How successful was the UK Government’s Two Ticks ‘Positive About Disabled People’ scheme and what lessons can be learned for the successor ‘Disability Confident’ scheme?
Nick Bacon, Kim Hoque and David Allen (Texas Christian University) have researched this matter recently, and have presented their findings in a staff seminar at Cardiff Business School and at the SIOP conference in Washington D.C.
Their study is based on the 2011 Workplace Employment Relations survey through which the researchers compared workplaces with and without Two Ticks status. It found no evidence that Two Ticks had a positive impact on disability employment rates, and very little evidence that it had a positive impact either on the adoption of disability equality practices and flexible working practices, or disabled people’s experiences of working life.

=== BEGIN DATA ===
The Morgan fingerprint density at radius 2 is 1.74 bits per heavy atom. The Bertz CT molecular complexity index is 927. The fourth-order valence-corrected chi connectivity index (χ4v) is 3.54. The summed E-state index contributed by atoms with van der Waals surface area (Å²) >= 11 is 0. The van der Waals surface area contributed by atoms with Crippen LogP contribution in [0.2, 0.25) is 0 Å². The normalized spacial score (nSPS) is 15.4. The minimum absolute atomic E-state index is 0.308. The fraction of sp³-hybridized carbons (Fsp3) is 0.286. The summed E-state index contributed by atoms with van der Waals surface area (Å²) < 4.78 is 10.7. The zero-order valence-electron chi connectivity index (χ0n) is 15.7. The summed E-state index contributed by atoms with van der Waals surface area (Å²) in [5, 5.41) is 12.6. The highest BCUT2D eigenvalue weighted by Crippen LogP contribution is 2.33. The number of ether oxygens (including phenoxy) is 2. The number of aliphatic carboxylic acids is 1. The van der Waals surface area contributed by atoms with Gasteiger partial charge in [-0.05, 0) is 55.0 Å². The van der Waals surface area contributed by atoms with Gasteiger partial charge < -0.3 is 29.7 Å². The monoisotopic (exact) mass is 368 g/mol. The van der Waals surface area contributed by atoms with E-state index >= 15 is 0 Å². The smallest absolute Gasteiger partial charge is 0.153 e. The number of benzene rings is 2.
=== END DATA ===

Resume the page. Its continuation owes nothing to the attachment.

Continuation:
The Two Ticks scheme was absorbed into the successor Disability Confident scheme in 2016. Since ‘Disability Confident’ carries many of the same features as ‘Two Ticks’, in particular the lack of independent monitoring to review whether employers meet the standards required of them, the research suggests it is unlikely Disability Confident will succeed where Two Ticks failed. This raises concerns for both the reputation and the potential of Disability Confident scheme to create change, and calls into question the value of the Disability Confident brand. By failing to achieve real progress, employers and disabled people themselves are unlikely to consider the scheme credible.
For further details on the research, go to the briefing note “How effective was Two Ticks?” (pdf)